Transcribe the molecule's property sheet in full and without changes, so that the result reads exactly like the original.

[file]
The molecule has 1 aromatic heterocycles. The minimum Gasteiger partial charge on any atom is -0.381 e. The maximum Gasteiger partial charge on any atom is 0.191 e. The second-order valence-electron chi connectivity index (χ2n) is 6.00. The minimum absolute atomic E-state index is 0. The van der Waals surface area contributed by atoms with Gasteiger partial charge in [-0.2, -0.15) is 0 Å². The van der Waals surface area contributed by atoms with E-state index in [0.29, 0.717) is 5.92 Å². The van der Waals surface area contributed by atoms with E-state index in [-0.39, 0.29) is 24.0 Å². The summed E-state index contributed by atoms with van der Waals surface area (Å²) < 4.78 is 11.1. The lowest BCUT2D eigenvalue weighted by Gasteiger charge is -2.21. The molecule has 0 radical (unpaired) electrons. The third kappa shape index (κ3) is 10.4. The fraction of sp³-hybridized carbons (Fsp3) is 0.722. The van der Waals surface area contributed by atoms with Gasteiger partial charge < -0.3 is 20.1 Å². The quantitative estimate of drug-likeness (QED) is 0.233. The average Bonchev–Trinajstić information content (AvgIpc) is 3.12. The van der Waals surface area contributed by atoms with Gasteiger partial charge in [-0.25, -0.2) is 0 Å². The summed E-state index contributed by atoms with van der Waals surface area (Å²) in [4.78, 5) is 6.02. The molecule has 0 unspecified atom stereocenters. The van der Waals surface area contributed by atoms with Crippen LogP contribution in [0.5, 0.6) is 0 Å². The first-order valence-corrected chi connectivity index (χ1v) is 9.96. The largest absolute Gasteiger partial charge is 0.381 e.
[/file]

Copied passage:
The molecule has 1 aromatic heterocycles. The minimum Gasteiger partial charge on any atom is -0.381 e. The maximum Gasteiger partial charge on any atom is 0.191 e. The second-order valence-electron chi connectivity index (χ2n) is 6.00. The minimum absolute atomic E-state index is 0. The van der Waals surface area contributed by atoms with Gasteiger partial charge in [-0.2, -0.15) is 0 Å². The van der Waals surface area contributed by atoms with E-state index in [0.29, 0.717) is 5.92 Å². The van der Waals surface area contributed by atoms with E-state index in [-0.39, 0.29) is 24.0 Å². The summed E-state index contributed by atoms with van der Waals surface area (Å²) < 4.78 is 11.1. The lowest BCUT2D eigenvalue weighted by Gasteiger charge is -2.21. The molecule has 0 radical (unpaired) electrons. The third kappa shape index (κ3) is 10.4. The fraction of sp³-hybridized carbons (Fsp3) is 0.722. The van der Waals surface area contributed by atoms with Gasteiger partial charge < -0.3 is 20.1 Å². The quantitative estimate of drug-likeness (QED) is 0.233. The average Bonchev–Trinajstić information content (AvgIpc) is 3.12. The van der Waals surface area contributed by atoms with Gasteiger partial charge in [-0.25, -0.2) is 0 Å². The summed E-state index contributed by atoms with van der Waals surface area (Å²) in [4.78, 5) is 6.02. The molecule has 0 unspecified atom stereocenters. The van der Waals surface area contributed by atoms with Crippen LogP contribution in [0.5, 0.6) is 0 Å². The first-order valence-corrected chi connectivity index (χ1v) is 9.96. The largest absolute Gasteiger partial charge is 0.381 e.